Debt Reduction

Time to get over my fear of bird poop?

I grew up on a farm in rural Iowa and one of my favorite memories from childhood is the scent and the feel of stuff that was hung out on the clothesline that my grandpa had sunk into a pool of concrete about 40 some years ago. I don’t know that my mom was trying to be a frugal farmwife or if she liked the scent as much as I did, but in the early 1990s, my folks took out the clothesline and now everything is dried by the dryer.

And it’s the same in my house. Never mind that we have a clothesline in the back yard. It runs under a walnut tree and a pine tree and for some inane reason, I’m sure that if I were to hang up my bedsheets they’d become a hanging target for my avian backyard buddies.

JD from “Get Rich Slowly” wrote this post recently on clotheslines and it’s planted a seed in my thoughts – maybe I should give clotheslines a second chance.

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3 thoughts on “Time to get over my fear of bird poop?

  1. Be wary of when the pine is dropping pollen. It will leave a coating on your clothes. The bird poop excuse doesn’t fly. Maybe one item once a month gets pooped.

  2. I never thought about bird poop but I actually don’t like the smell of line-dried clothes. I hang a good portion of my clothes (like pants, work shirts and sweaters) indoors in front of a window or sometimes a fan.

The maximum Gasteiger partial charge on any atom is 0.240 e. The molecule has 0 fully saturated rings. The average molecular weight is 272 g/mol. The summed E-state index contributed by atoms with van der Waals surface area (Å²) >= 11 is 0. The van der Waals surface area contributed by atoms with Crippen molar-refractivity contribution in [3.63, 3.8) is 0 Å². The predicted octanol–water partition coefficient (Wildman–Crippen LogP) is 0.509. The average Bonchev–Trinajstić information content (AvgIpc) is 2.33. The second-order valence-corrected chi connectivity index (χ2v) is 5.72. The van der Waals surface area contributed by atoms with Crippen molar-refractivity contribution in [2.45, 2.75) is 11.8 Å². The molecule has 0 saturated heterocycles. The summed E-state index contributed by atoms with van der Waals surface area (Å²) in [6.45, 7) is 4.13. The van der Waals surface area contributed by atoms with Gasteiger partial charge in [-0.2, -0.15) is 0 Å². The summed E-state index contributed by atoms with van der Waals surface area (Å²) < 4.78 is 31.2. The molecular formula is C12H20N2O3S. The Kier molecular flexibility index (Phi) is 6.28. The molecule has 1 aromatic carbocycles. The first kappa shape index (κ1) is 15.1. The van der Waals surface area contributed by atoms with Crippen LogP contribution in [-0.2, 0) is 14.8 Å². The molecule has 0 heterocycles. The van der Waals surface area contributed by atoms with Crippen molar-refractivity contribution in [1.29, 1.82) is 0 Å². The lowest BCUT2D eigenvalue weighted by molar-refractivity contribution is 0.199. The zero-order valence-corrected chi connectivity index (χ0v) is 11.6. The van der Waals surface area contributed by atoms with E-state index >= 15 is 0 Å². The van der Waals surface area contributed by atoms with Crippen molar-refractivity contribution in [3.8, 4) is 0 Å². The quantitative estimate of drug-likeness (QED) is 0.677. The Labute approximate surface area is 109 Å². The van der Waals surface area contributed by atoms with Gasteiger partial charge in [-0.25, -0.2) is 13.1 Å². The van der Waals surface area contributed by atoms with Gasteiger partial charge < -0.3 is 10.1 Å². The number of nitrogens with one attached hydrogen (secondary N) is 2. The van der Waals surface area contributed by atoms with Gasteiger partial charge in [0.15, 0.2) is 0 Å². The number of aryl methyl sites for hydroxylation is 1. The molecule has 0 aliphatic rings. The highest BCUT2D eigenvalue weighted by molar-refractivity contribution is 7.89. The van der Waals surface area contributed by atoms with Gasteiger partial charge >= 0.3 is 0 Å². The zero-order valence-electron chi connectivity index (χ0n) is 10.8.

I do this even when I have a dryer since it not only saves electricity but I think it helps the clothes last longer. Plus you can still do it if it’s snowing outside.

  3. I have a couple of high quality (i.e. not accordion) folding line drying racks, and I use them for almost everything! When pollen / outdoor allergens are at their highest, or the weather is foul, I dry clothes inside using the fan. When outdoor allergens are lower, I set the racks outside on my porch. Because of my nasal allergies, I always machine – dry sheets and pillowcases, but I use vinegar in the rinse water so I don’t have to use dryer sheets.

    I started using the racks when two things happened simultaneously–I moved to a heavy-allergen new state, and the subdivision I moved to had idiotic rules about outdoor clotheslines. While racks are “fussier” to organize than traditional lines, they are also versatile and good space savers. Plus I can move them away from sap-droppers and places where there is a higher likelihood of bird poop (such as under a tree).

    Opposition to line drying seems to come from an association of drying with poverty. Some folks who grew up without washers or dryers have been unable to concieve why I would possibly *not* want to use a dryer. I concede their point about using a washer, with absolutely no argument. Others simply seem to think that only poor folks line-dry, so they don’t want anything in their neighborhood that gives the impression of poverty. (One new subdivision near me has even banned window screens, if you can believe it, along with window fans–talk about valorizing conspicuous consumption.) I concede that I am lucky enough to have always had a washer AND a dryer, save when I was a graduate student, and that I have a set now–so I have a *choice,* and no baggage surrounding that choice. Ditto air-conditioning.

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